Japan’s first records about Ulleungdo and Dokdo appeared in Records on Observations on Oki, which was compiled in 1667.
This document was the record of a Japanese administrator who had received instructions from an official to inspect the Oki Islands.
“Songdo (Dokdo) and Jukdo (Ulleungdo) are located northwest of the Oki Islands. Looking at Goryeo from these two islands is similar to looking at the Oki Islands from Onshū. Therefore, the western boundary of Japan is determined to be the Oki Islands.” The Korean sovereignty of Dokdo and Ulleungdo was clearly acknowledged.
『Onshu Survey Records Compilation』
Figure 2 Daijo-kan Order
In 1876, the Meiji government ordered each of Japan’s prefectures to submit maps to create a complete map of Japan. At this time, an inquiry was made by the local government of Shimane Prefecture to the Meiji government on whether to include Ulleungdo and Dokdo located in the East Sea.
After five months of research, Japan’s Minister of Home Affairs decided that Ulleungdo and Dokdo were Joseon territory and therefore irrelevant to Japan. The Daijōkan, the highest administrative office of the Meiji government, informed Shimane Prefecture through the Ministry of Home Affairs in 1877, “Ulleungdo and Dokdo have no relation with Japan, and you must keep that in mind.”
Established in 1868, the Daijōkan was the highest administrative office in Japan’s Imperial government until the cabinet system was introduced in 1885. It controlled the country’s legislative, administrative, and judicial branches. • Meiji Restoration
In 1868, domainal lords in Japan succeeded in overthrowing the Edo shogunate, which resulted in the Meiji Restoration. This event restored absolute imperial rule to a newly-unified Japan and brought major changes to Japan’s political and social structure.
Figure 3: “Chōsen-koku kōsai shimatsu naitansho” (Confidential Inquiry into the Particulars of Korea’s Relations with Japan,1870)(朝鮮國交際始末內探書)』
Japan’s new ambitions toward Korean territory began after the Meiji Restoration in 1868, when the Meiji government was founded. The government had ambitions of invading Joseon, and through the Ministry of Foreign Affairs began to spy on Joseon’s internal affairs. In December 1869, the Ministry of Foreign Affairs sent a three-man survey committee to Joseon.
One of the tasks of the survey committee was to investigate the situation of Takeshima and Matsushima.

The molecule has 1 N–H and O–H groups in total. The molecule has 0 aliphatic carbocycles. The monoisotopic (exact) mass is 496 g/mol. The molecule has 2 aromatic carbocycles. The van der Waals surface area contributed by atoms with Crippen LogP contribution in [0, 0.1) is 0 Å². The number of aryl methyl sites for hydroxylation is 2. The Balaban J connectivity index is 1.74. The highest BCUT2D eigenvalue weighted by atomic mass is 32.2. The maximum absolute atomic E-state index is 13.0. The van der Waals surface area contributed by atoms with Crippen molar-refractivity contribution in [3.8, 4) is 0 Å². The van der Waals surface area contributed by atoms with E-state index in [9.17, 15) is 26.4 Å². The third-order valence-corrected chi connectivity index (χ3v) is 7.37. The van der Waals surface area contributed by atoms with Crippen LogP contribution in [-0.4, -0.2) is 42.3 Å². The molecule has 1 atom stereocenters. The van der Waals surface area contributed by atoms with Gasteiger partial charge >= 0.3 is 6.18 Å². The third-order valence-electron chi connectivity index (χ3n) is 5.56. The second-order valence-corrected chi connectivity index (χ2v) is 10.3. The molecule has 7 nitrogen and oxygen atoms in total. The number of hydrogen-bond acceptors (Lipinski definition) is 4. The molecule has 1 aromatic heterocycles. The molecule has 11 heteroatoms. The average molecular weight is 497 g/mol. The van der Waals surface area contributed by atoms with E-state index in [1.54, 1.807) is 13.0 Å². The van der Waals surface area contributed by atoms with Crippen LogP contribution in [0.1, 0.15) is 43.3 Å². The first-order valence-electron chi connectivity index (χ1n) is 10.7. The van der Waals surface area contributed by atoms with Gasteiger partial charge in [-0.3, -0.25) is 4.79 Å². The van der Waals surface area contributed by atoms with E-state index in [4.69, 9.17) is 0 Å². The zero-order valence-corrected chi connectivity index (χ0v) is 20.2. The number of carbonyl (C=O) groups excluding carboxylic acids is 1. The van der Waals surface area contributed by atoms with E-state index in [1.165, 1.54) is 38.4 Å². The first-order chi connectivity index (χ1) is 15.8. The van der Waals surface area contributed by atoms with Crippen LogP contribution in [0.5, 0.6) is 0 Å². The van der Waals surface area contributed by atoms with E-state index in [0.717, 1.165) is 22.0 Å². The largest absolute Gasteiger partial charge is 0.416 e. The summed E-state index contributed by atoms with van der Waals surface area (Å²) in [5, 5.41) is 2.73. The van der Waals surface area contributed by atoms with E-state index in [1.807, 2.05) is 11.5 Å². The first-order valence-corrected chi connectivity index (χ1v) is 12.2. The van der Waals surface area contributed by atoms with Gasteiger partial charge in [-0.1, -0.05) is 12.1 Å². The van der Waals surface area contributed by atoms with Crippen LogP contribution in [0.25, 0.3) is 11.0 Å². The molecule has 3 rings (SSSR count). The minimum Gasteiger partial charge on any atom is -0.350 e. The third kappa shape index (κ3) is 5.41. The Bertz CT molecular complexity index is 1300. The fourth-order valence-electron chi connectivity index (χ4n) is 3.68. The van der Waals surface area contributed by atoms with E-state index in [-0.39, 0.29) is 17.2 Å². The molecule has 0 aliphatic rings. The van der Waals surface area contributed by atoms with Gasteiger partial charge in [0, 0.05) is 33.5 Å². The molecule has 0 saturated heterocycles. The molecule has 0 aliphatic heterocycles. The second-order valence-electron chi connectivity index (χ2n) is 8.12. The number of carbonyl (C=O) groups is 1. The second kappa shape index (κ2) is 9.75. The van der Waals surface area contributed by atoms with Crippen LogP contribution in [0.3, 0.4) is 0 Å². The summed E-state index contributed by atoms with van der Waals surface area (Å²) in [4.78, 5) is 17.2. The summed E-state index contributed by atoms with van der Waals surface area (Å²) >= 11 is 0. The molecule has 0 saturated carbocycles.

Upon completion, the survey committee presented a report entitled “Chōsen-koku kōsai shimatsu naitansho.” Included in this report is information which indicates that Takeshima and Matsushima were Korean territory. This report confirms that Japan’s Ministry of Foreign Affairs and the Daijōkan were well aware of Ulleungdo and Joseon’s sovereignty over Dokdo.
Chōsen-koku kōsai-Shimatsu Naitansho (Confidential Inquiry into the Particulars of Korea's Relations with Japan, 1870)
Figure 4: Documents Related to the Ulleungdo Border Dispute: Takeshima Chronicle
The Ulleungdo border dispute began in 1693 with the capture of An Yong-bok and Park Eo-dun by fishermen of the Oya and Murakawa families. The incident sparked a dispute between Joseon and Japan that involved fishing rights and the sovereignty of Ulleungdo. The “Ulleungdo Border Dispute Documents” contain information that Japan’s Edo shogunate recognized Ulleungdo and Dokdo as a set.
At the time, the shogunate acknowledged Ulleungdo to be Joseon territory and issued a prohibition against crossing the border and visiting Takeshima (Ulleungdo). The basis for this prohibition was the “distance” from Ulleungdo to Joseon and Japan. This was “because Takeshima (Ulleungdo) is close to Joseon and considerably far from Hoki.” Dokdo, which is close to Ulleungdo, was in turn acknowledged to be Joseon territory.
1. Arrange the information above in chronological order.[Answer]
2. Read Figure 1 and find out which came first between Korean and Japanese historical documents.[Answer]
3. Find out what prompted the compilation of the “Chōsen-koku kōsai shimatsu naitansho” (“Confidential Inquiry into the Particulars of Korea’s Relations with Japan,” 1870)[Answer]
Beginning with Japan’s first record about Ulleungdo and Dokdo, important historical sources regarding the islands are listed chronologically. Explain how Japan learned of the existence of Ulleungdo and Dokdo much later than Korea, and whether Japan knew the jurisdiction to which the islands belonged. Discuss Japan’s continuous attempts to invade the islands and Korea’s reactions to those incidents. Explain Japan’s preparations for the invasion of not only Ulleungdo and Dokdo, but of Joseon, as well, after the Meiji Restoration as described in the Japanese text “Chōsen-koku kōsai shimatsu naitansho” (Confidential Inquiry into the Particulars of Korea’s Relations with Japan) of 1870.